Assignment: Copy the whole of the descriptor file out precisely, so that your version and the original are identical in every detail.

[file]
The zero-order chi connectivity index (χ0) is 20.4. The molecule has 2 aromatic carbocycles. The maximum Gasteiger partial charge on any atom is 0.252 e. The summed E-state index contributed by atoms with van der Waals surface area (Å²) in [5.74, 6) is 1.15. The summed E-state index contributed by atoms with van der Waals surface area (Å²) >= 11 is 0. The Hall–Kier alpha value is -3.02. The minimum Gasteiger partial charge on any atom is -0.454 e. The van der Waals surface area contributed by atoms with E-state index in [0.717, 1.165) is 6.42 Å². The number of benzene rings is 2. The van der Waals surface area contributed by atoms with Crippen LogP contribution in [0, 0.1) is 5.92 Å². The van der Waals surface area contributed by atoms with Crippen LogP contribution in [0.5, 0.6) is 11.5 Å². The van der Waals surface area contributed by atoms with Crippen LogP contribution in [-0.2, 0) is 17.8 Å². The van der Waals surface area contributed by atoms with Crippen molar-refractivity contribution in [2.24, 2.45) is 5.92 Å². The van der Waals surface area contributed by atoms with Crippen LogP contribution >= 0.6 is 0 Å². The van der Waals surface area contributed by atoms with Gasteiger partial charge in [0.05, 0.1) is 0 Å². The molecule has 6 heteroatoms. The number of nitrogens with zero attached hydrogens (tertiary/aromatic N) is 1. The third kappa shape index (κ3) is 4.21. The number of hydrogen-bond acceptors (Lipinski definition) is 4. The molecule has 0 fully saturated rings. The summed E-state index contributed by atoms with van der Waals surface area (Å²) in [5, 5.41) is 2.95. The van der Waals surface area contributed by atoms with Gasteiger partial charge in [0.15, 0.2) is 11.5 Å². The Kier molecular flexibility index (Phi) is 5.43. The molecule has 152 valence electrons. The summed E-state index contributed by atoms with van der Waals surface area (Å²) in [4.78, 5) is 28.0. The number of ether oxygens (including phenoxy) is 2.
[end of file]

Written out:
The zero-order chi connectivity index (χ0) is 20.4. The molecule has 2 aromatic carbocycles. The maximum Gasteiger partial charge on any atom is 0.252 e. The summed E-state index contributed by atoms with van der Waals surface area (Å²) in [5.74, 6) is 1.15. The summed E-state index contributed by atoms with van der Waals surface area (Å²) >= 11 is 0. The Hall–Kier alpha value is -3.02. The minimum Gasteiger partial charge on any atom is -0.454 e. The van der Waals surface area contributed by atoms with E-state index in [0.717, 1.165) is 6.42 Å². The number of benzene rings is 2. The van der Waals surface area contributed by atoms with Crippen LogP contribution in [0, 0.1) is 5.92 Å². The van der Waals surface area contributed by atoms with Crippen LogP contribution in [0.5, 0.6) is 11.5 Å². The van der Waals surface area contributed by atoms with Crippen LogP contribution in [-0.2, 0) is 17.8 Å². The van der Waals surface area contributed by atoms with Crippen molar-refractivity contribution in [2.24, 2.45) is 5.92 Å². The van der Waals surface area contributed by atoms with Crippen LogP contribution >= 0.6 is 0 Å². The van der Waals surface area contributed by atoms with Gasteiger partial charge in [0.05, 0.1) is 0 Å². The molecule has 6 heteroatoms. The number of nitrogens with zero attached hydrogens (tertiary/aromatic N) is 1. The third kappa shape index (κ3) is 4.21. The number of hydrogen-bond acceptors (Lipinski definition) is 4. The molecule has 0 fully saturated rings. The summed E-state index contributed by atoms with van der Waals surface area (Å²) in [5, 5.41) is 2.95. The van der Waals surface area contributed by atoms with Gasteiger partial charge in [0.15, 0.2) is 11.5 Å². The Kier molecular flexibility index (Phi) is 5.43. The molecule has 152 valence electrons. The summed E-state index contributed by atoms with van der Waals surface area (Å²) in [4.78, 5) is 28.0. The number of ether oxygens (including phenoxy) is 2.